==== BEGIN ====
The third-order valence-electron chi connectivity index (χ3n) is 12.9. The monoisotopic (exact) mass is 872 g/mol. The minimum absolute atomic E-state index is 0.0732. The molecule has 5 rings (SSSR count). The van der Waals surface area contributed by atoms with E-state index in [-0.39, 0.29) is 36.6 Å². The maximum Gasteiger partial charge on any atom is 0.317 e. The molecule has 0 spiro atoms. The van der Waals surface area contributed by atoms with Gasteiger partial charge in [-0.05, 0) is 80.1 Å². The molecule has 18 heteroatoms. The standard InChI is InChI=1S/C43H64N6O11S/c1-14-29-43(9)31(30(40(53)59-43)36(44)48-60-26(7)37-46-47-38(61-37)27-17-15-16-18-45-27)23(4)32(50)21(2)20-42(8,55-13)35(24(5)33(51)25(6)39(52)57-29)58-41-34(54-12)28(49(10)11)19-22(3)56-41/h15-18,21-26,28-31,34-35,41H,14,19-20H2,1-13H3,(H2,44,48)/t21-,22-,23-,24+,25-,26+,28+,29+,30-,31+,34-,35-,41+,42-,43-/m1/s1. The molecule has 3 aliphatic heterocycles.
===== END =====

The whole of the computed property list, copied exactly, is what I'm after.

The third-order valence-electron chi connectivity index (χ3n) is 12.9. The monoisotopic (exact) mass is 872 g/mol. The minimum absolute atomic E-state index is 0.0732. The molecule has 5 rings (SSSR count). The van der Waals surface area contributed by atoms with E-state index in [-0.39, 0.29) is 36.6 Å². The maximum Gasteiger partial charge on any atom is 0.317 e. The molecule has 0 spiro atoms. The van der Waals surface area contributed by atoms with Gasteiger partial charge in [-0.05, 0) is 80.1 Å². The molecule has 18 heteroatoms. The standard InChI is InChI=1S/C43H64N6O11S/c1-14-29-43(9)31(30(40(53)59-43)36(44)48-60-26(7)37-46-47-38(61-37)27-17-15-16-18-45-27)23(4)32(50)21(2)20-42(8,55-13)35(24(5)33(51)25(6)39(52)57-29)58-41-34(54-12)28(49(10)11)19-22(3)56-41/h15-18,21-26,28-31,34-35,41H,14,19-20H2,1-13H3,(H2,44,48)/t21-,22-,23-,24+,25-,26+,28+,29+,30-,31+,34-,35-,41+,42-,43-/m1/s1. The molecule has 3 aliphatic heterocycles.